Five things Tranceformer taught me about Lars von Trier

Thursday September 8th 2011

As if to prove that my friends are waaaay better than your friends, I not only get vintage copies of Empire for my birthday but also import DVDs of obscure Swedish documentaries about Lars von Trier. Tranceformer was made in 1997, while von Trier was shooting Breaking the Waves (one of the best films ever made, incidentally) and paints a remarkably intimate portrait of the cheeky provocateur, both at work and in his private life.

Here are five things it taught me about the not-so-enfant terrible:

In 1968, an eleven-year-old Lars Trier (this was before he added the ‘von’) starred in the Swedish children’s TV show Secret Summer, the story of the burgeoning friendship between preadolescents Lars and Sara. A bit of digging reveals an interview from the time, in which Lars explains that he spent his salary on an electric organ to “make some sounds with when he make short films” and that he wants “to be something in pictures”.

Long before he put unsimulated sex in The Idiots and started producing actual porn, Lars von Trier was mindfucking the faculty at the Danish National Film School, where he made movies like The Story of Two Husbands and Their Far Too Young Wives (1980). In a clip shown in Tranceformer, a man named Zeppa (played by Norweigan actor Baard Owe, who would later have a starring role in von Trier’s TV series The Kingdom) must choose between two doors. Behind each door is a woman eager to have sex with him, and when the intercourse begins there’s a brilliantly exaggerated soundtrack of comedy sex noises. Fellow student Tómas Gislason calls it ‘the worst piece of shit I’d ever seen’.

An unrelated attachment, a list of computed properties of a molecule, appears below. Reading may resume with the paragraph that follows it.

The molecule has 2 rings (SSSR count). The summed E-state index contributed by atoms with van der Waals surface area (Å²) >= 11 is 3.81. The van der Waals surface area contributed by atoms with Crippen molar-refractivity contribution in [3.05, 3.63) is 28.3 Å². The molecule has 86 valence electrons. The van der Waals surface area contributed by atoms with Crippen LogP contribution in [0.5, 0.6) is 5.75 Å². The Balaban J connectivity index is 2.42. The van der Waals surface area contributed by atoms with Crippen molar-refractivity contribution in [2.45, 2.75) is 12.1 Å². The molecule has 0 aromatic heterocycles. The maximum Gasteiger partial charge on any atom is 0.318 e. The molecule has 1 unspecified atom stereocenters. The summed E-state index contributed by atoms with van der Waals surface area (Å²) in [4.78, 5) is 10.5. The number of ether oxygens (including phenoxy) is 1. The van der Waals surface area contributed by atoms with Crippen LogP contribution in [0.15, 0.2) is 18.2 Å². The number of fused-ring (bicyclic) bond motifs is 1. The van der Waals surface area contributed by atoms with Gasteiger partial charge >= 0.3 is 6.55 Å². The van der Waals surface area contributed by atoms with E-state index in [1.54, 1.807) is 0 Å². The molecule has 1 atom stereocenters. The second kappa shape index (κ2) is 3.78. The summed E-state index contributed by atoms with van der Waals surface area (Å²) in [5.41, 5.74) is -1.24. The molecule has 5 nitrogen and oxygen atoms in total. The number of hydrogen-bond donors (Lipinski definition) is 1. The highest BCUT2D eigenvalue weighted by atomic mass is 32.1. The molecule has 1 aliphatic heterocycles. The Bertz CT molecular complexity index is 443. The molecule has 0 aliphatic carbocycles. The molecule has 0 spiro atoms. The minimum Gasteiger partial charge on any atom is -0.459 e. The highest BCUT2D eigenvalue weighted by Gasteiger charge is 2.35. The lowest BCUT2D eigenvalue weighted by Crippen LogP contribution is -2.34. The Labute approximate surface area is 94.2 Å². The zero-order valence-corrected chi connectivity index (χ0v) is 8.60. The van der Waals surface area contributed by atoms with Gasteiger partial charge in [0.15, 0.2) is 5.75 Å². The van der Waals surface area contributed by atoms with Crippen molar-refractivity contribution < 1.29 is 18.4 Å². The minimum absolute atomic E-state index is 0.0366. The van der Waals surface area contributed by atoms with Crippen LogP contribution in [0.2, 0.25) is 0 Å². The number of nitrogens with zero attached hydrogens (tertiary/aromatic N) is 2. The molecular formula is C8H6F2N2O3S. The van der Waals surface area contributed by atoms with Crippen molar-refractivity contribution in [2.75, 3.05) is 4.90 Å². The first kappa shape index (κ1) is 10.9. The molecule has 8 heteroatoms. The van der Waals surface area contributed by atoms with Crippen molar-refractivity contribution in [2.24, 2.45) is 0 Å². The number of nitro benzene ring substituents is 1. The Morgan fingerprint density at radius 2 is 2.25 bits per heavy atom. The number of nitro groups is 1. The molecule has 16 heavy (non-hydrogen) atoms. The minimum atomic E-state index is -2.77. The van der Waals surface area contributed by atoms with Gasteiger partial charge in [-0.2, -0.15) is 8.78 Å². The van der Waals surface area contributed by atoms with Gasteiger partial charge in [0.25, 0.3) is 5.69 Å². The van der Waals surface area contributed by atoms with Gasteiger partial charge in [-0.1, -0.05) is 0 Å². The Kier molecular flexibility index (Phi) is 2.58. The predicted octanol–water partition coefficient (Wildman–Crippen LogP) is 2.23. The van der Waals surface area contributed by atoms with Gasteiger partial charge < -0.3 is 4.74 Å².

Though it’s always hard to tell exactly how truthful he’s being in Tranceformer‘s apparently candid interviews, Lars seems pretty sincere when he claims to have seen a UFO as a child: “We were driving on the motorway. I was very young. I was lying down, looking out the back window of our old Saab. I was lying there, watching the lights, as cars moved by. We drove off the motorway and through the window I saw a ray. A ray is a fish that looks like a large carpet with a tail, and it flew across the sky. That was beautiful.”

Fourteen years before Nazigate, von Trier made his feelings about the Holocaust known in Tranceformer: “It’s fascinating. How do you envision exterminating the Jews like that? How is it accepted by a people who knew what was going on? How do their minds work? What mechanisms trigger that behaviour? It’s truly fascinating. It’s the closest thing we’ve had to what could be called pure evil — unfeigned, pure evil”.

Von Trier claims in the film to have 17,000 phobias and says the only way he can take his mind off them is by working on his films. Or kayaking. “When I sit in the kayak, the anxiety goes away. I have to keep my balance.” I’m gonna go right ahead and say a Lars von Trier kayaking movie NEEDS to happen.